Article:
To lay folk, Rhinomed’s devices are simply lumps of moulded plastic shoved up one’s nose. In fact, there’s an underlay of high falutin’ scientific theory: the company employs Poiseuille’s law, a rule of physics that determines flow rates based on factors such as viscosity, temperature, pressure gradient, length and diameter of the tubing. In the case of schnozzes, if the diameter of the nose increases by a factor of one, the volume of the airway increases by a power of four.
The share market has closed lower with every sector down after the miners gave up earlier gains as Chinese iron ore futures eased. The benchmark S&P/ASX200 index was down 0.52 per cent at 5,743.8 points. The mining sector was one of the bright spots during morning trade but it gave up strong gains after Chinese iron ore futures began falling in the afternoon, Patersons Securities economist Tony Farnham said.
New figures show more sellers in Australia’s best performing markets are choosing the auction method of sale, with auction volumes up significantly in Sydney, Melbourne and Canberra this year compared to 2016. The best performing capital city markets right now are Sydney, Melbourne and Canberra, with home values up 12.2%, 13.7% and 9.6% respectively in the 2017 financial year.
Muck Rack makes it simple to find people, tweets, or articles that mention any name, keyword, company, hashtag etc. We've compiled this guide to help you make the most of your search.
Selecting a term
Start searching tweets, articles from media outlets, articles mentioned in tweets, journalists'
names, titles and bios with some suggested searches:
Companies or Topics (e.g. iPhone, Microsoft)
Phrases (e.g. "cloud computing") — use quotes to keep the terms together
Twitter handles (e.g. @username) — returns those who have mentioned or replied to
Names (e.g. "David Pogue")
Hashtags (e.g. #sxsw, #london2012)
Bio details (e.g. vegan, Olympics, father)
Muck Rack's Advanced Search allows for many boolean operators.
Find results that mention multiple specified terms, use AND or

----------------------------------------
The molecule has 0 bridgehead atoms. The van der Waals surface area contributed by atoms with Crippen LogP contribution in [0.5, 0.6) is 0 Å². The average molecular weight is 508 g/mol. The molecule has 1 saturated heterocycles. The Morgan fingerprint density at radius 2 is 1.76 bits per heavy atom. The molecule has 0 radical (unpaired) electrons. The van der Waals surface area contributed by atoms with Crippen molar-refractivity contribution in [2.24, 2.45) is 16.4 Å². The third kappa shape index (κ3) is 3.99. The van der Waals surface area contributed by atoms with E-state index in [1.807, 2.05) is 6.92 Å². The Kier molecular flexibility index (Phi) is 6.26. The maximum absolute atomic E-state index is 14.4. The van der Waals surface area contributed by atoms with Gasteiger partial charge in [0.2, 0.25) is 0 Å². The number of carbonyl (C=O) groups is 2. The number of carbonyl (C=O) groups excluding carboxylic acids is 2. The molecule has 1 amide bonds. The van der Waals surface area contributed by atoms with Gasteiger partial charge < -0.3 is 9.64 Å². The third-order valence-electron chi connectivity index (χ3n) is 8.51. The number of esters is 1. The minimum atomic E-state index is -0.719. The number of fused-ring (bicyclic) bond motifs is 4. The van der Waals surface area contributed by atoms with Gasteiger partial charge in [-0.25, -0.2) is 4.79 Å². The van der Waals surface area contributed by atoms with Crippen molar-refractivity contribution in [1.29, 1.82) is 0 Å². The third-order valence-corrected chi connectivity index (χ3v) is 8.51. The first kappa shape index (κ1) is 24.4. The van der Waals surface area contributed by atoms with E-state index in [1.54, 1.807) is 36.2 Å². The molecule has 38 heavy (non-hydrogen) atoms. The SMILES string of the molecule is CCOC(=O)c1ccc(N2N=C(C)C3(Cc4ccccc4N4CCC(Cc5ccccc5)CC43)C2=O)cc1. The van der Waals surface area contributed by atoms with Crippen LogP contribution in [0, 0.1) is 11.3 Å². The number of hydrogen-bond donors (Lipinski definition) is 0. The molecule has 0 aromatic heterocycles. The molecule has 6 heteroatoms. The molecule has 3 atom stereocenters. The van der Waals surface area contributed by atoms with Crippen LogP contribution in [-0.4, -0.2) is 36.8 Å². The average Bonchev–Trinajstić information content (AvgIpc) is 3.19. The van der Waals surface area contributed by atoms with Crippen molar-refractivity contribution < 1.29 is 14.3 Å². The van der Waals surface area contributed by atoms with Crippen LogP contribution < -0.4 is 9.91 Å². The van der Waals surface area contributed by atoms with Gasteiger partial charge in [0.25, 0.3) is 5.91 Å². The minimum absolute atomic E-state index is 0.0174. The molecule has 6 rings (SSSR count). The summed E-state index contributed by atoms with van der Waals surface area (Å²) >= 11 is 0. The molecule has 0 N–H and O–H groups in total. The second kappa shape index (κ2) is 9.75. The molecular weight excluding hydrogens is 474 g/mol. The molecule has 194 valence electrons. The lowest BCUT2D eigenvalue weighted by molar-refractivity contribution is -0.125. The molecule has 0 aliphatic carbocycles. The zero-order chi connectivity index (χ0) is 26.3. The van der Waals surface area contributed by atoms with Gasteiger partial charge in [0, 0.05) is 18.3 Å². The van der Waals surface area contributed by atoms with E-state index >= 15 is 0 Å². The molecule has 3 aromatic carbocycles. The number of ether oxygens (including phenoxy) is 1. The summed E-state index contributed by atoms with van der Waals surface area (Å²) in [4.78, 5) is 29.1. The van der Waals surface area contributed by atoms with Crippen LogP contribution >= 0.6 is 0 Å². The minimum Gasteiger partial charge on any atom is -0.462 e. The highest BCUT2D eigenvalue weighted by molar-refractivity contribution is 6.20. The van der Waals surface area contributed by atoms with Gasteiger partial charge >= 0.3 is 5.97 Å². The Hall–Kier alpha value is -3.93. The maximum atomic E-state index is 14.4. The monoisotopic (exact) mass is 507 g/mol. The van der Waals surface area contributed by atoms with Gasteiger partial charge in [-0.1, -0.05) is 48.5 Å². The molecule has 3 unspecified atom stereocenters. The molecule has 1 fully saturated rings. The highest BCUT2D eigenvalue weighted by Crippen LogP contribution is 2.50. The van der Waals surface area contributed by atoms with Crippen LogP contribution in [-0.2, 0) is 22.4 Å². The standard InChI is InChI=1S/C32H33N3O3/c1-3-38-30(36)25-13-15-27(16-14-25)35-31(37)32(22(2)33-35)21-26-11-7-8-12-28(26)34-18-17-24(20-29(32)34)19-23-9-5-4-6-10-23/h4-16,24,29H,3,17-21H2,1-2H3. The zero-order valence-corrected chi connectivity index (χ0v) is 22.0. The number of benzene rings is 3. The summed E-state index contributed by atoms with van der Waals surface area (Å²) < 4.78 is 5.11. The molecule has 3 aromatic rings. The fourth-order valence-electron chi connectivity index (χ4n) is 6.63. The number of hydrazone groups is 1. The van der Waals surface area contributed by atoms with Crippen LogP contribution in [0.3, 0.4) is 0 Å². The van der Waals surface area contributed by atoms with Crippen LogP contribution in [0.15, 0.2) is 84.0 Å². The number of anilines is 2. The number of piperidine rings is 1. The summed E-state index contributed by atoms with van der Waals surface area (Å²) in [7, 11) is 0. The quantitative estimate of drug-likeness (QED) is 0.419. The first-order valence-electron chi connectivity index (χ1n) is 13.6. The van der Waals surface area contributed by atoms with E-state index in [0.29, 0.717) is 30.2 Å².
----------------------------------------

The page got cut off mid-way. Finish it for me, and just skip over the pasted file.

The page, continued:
+. For example, ensure each result contains both Elon Musk and Mark Zuckerberg by
searching Obama AND Romney or Obama + Romney.
Use the operators OR or , to broaden your search when you'd like either of
multiple terms to appear in results. (This is the default behavior of our search when no operators
are used.) For example, search for democrat OR republican to find results that refer to
Democrats and/or Republicans.
Use NOT or - to subtract results from your search. For
example, searching Disney will yield results about the Walt Disney Company as well as Walt Disney
World Resort. To exclude mentions of Disney World, search for Disney -World or Disney
When using one of these operators with a phrase, enclose it in quotation marks. For example, you can
find results about smartphones excluding Apple's iPhone 4S by searching smartphone -"iPhone
Exact case matching or punctuation
If you're searching for a brand name or keyword that relies on specific punctuation marks or capitalization, you can
find results that match your exact query by adding matchcase: before the keyword you're searching for, like matchcase:E*TRADE .
Use parentheses to separate multiple
boolean phrases. For example, to find journalists talking about having fun in Disney World or
Disneyland, search for ("disney world" OR disneyland) AND fun.
An asterisk can be used to search for any variation of a root word truncated by the asterisk. For example, searching for admin* will return results for administrator, administration, administer, administered, etc.
A near operator is an AND operator where you can control the distance between the words. You can vary the distance the near operation uses by adding a forward slash and number (between 0-99) such as strawberries NEAR/10 "whipped cream", which means the strawberries must exist within 10 words of "whipped cream".